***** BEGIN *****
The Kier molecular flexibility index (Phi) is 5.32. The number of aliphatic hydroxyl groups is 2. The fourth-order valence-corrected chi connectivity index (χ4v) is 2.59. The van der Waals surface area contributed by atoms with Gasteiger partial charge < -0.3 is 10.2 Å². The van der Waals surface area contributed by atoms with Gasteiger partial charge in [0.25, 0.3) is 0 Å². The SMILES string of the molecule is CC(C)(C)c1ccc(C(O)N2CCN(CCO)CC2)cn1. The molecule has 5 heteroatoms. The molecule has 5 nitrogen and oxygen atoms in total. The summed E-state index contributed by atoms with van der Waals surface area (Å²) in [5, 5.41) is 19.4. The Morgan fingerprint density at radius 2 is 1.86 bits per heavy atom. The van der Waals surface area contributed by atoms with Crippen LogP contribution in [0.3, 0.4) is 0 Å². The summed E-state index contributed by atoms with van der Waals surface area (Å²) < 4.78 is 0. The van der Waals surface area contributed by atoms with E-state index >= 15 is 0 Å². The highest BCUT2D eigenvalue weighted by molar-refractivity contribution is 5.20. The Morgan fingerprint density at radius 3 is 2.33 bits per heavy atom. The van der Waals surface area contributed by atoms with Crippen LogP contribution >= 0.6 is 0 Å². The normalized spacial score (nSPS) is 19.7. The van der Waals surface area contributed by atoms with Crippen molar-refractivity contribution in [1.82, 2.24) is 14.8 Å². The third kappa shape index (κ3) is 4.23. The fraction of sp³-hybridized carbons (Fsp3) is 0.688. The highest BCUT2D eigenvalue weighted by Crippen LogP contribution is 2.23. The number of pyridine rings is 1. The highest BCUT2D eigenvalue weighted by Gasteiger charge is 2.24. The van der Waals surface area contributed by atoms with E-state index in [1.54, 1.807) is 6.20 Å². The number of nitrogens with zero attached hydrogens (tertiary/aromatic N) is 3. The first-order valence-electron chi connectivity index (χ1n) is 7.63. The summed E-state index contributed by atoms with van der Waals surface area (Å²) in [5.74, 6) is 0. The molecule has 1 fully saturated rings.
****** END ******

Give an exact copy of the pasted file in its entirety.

The Kier molecular flexibility index (Phi) is 5.32. The number of aliphatic hydroxyl groups is 2. The fourth-order valence-corrected chi connectivity index (χ4v) is 2.59. The van der Waals surface area contributed by atoms with Gasteiger partial charge < -0.3 is 10.2 Å². The van der Waals surface area contributed by atoms with Gasteiger partial charge in [0.25, 0.3) is 0 Å². The SMILES string of the molecule is CC(C)(C)c1ccc(C(O)N2CCN(CCO)CC2)cn1. The molecule has 5 heteroatoms. The molecule has 5 nitrogen and oxygen atoms in total. The summed E-state index contributed by atoms with van der Waals surface area (Å²) in [5, 5.41) is 19.4. The Morgan fingerprint density at radius 2 is 1.86 bits per heavy atom. The van der Waals surface area contributed by atoms with Crippen LogP contribution in [0.3, 0.4) is 0 Å². The summed E-state index contributed by atoms with van der Waals surface area (Å²) < 4.78 is 0. The van der Waals surface area contributed by atoms with E-state index >= 15 is 0 Å². The highest BCUT2D eigenvalue weighted by molar-refractivity contribution is 5.20. The Morgan fingerprint density at radius 3 is 2.33 bits per heavy atom. The van der Waals surface area contributed by atoms with Crippen LogP contribution >= 0.6 is 0 Å². The normalized spacial score (nSPS) is 19.7. The van der Waals surface area contributed by atoms with Crippen molar-refractivity contribution in [1.82, 2.24) is 14.8 Å². The third kappa shape index (κ3) is 4.23. The fraction of sp³-hybridized carbons (Fsp3) is 0.688. The highest BCUT2D eigenvalue weighted by Crippen LogP contribution is 2.23. The number of pyridine rings is 1. The highest BCUT2D eigenvalue weighted by Gasteiger charge is 2.24. The van der Waals surface area contributed by atoms with E-state index in [1.54, 1.807) is 6.20 Å². The number of nitrogens with zero attached hydrogens (tertiary/aromatic N) is 3. The first-order valence-electron chi connectivity index (χ1n) is 7.63. The summed E-state index contributed by atoms with van der Waals surface area (Å²) in [5.74, 6) is 0. The molecule has 1 fully saturated rings.